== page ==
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Friday, November 3, 2017 at 12:20pm
Abby and Howard Milstein Auditorium
Jonathan F. P. Rose’s business, public policy, and not-for-profit work focuses on creating a more environmentally, socially, and economically responsible world. In 1989, Rose founded Jonathan Rose Companies LLC, a multidisciplinary real estate development, planning, consulting, and investment firm. The firm has completed $2.3 billion of transformational work, in close collaboration with cities and not- for-profits. Rose is a thought leader in a wide range of urban issues, and the development of communities of opportunity. He has received MIT’s Visionary Leadership Award, the Urban Land Institute’s Global Award for Excellence, and many other awards for his work.
Rose’s book on how to create resilient cities, The Well-Tempered City: What Modern Science, Ancient Civilizations and Human Behavior Teach Us About the Future of Urban Life (Harper Wave, 2016), won the 2017 PROSE Award for Outstanding Scholarly Work by a Trade Publisher.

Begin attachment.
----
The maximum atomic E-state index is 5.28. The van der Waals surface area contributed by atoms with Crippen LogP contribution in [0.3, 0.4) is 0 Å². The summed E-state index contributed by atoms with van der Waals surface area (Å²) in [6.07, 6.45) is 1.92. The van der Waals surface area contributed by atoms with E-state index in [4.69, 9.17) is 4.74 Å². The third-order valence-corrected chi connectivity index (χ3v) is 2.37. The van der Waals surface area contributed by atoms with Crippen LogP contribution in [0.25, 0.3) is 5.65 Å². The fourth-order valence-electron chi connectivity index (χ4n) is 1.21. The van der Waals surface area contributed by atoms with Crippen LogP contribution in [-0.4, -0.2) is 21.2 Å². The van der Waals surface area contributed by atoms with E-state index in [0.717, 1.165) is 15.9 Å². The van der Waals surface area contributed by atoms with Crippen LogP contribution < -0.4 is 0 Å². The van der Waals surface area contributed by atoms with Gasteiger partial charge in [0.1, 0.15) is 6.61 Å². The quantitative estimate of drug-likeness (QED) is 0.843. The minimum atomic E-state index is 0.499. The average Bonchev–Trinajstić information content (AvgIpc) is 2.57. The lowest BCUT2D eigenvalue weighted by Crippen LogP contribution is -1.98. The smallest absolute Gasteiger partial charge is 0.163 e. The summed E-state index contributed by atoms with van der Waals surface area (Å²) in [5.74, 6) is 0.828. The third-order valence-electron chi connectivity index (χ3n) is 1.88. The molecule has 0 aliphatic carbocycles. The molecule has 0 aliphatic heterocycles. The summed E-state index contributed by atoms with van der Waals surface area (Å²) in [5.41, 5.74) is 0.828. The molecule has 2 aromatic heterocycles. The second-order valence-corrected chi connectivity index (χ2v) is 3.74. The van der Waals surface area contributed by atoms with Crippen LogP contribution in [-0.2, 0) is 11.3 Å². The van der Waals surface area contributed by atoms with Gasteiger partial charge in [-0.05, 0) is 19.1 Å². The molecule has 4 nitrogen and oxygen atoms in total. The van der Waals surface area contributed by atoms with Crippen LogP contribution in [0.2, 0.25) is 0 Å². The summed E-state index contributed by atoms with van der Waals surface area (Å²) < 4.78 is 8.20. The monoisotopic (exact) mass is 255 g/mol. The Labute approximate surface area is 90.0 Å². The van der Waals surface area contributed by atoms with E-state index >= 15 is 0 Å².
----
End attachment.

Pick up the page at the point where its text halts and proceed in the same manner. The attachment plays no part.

Rose is a trustee of Enterprise Community Partners and the Brooklyn Academy of Music. He is an honorary member of the American Institute of Architects and honorary trustee of the American Museum of Natural History and Jazz at Lincoln Center. He plays bass and blues harp. He and his wife Diana Calthorpe Rose are the cofounders of the Garrison Institute and serve on its board. The institute connects inner transformation with outer solutions to relieve suffering in the fields of trauma, education, and the environment. Rose graduated from Yale University in 1974 with a B.A. in psychology and philosophy, and received a master's in regional planning from the University of Pennsylvania in 1980.
Every city in the world is affected by global megatrends — climate change, population growth, rapid urbanization, rising income inequality, terrorism, cybersecurity, artificial intelligence, the loss of jobs, unaffordable housing, and more. And in most cities, there is also a lack of a coherent vision of how to address these. In a volatile and rapidly changing world, cities must provide integrated urban solutions, designed with the ability to adapt and create cobenefits — and they must be framed with a vision of human and natural systems' wellbeing, supported by an adaptive technical realm.
Cosponsored by the Cornell Baker Program in Real Estate and the Atkinson Center for a Sustainable Future